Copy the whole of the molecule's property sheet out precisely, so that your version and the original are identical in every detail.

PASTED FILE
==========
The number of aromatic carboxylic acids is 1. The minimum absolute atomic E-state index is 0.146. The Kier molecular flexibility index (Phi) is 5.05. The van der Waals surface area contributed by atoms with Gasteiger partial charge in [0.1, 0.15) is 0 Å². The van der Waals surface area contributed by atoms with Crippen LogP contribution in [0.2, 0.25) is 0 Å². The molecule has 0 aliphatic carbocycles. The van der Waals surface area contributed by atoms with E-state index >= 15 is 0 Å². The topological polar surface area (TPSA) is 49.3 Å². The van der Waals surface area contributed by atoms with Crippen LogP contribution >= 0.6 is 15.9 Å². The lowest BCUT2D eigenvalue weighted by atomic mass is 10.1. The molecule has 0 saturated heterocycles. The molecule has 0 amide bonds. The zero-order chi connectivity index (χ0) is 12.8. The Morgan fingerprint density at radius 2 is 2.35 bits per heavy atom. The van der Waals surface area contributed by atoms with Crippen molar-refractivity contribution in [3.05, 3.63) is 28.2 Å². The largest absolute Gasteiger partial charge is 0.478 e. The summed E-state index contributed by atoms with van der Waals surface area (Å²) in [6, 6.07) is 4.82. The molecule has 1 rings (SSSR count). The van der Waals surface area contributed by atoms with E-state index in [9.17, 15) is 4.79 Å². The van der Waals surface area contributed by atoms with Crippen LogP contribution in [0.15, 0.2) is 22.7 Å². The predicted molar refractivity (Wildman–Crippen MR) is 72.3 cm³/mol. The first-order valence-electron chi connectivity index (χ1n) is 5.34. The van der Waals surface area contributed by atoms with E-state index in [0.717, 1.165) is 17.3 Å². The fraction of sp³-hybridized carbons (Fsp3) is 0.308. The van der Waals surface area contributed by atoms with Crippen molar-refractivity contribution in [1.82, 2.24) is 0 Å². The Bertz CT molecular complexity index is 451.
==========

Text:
The number of aromatic carboxylic acids is 1. The minimum absolute atomic E-state index is 0.146. The Kier molecular flexibility index (Phi) is 5.05. The van der Waals surface area contributed by atoms with Gasteiger partial charge in [0.1, 0.15) is 0 Å². The van der Waals surface area contributed by atoms with Crippen LogP contribution in [0.2, 0.25) is 0 Å². The molecule has 0 aliphatic carbocycles. The van der Waals surface area contributed by atoms with E-state index >= 15 is 0 Å². The topological polar surface area (TPSA) is 49.3 Å². The van der Waals surface area contributed by atoms with Crippen LogP contribution >= 0.6 is 15.9 Å². The lowest BCUT2D eigenvalue weighted by atomic mass is 10.1. The molecule has 0 saturated heterocycles. The molecule has 0 amide bonds. The zero-order chi connectivity index (χ0) is 12.8. The Morgan fingerprint density at radius 2 is 2.35 bits per heavy atom. The van der Waals surface area contributed by atoms with Crippen molar-refractivity contribution in [3.05, 3.63) is 28.2 Å². The largest absolute Gasteiger partial charge is 0.478 e. The summed E-state index contributed by atoms with van der Waals surface area (Å²) in [6, 6.07) is 4.82. The molecule has 1 rings (SSSR count). The van der Waals surface area contributed by atoms with E-state index in [9.17, 15) is 4.79 Å². The van der Waals surface area contributed by atoms with Crippen LogP contribution in [0.15, 0.2) is 22.7 Å². The predicted molar refractivity (Wildman–Crippen MR) is 72.3 cm³/mol. The first-order valence-electron chi connectivity index (χ1n) is 5.34. The van der Waals surface area contributed by atoms with E-state index in [0.717, 1.165) is 17.3 Å². The fraction of sp³-hybridized carbons (Fsp3) is 0.308. The van der Waals surface area contributed by atoms with Crippen molar-refractivity contribution in [1.82, 2.24) is 0 Å². The Bertz CT molecular complexity index is 451.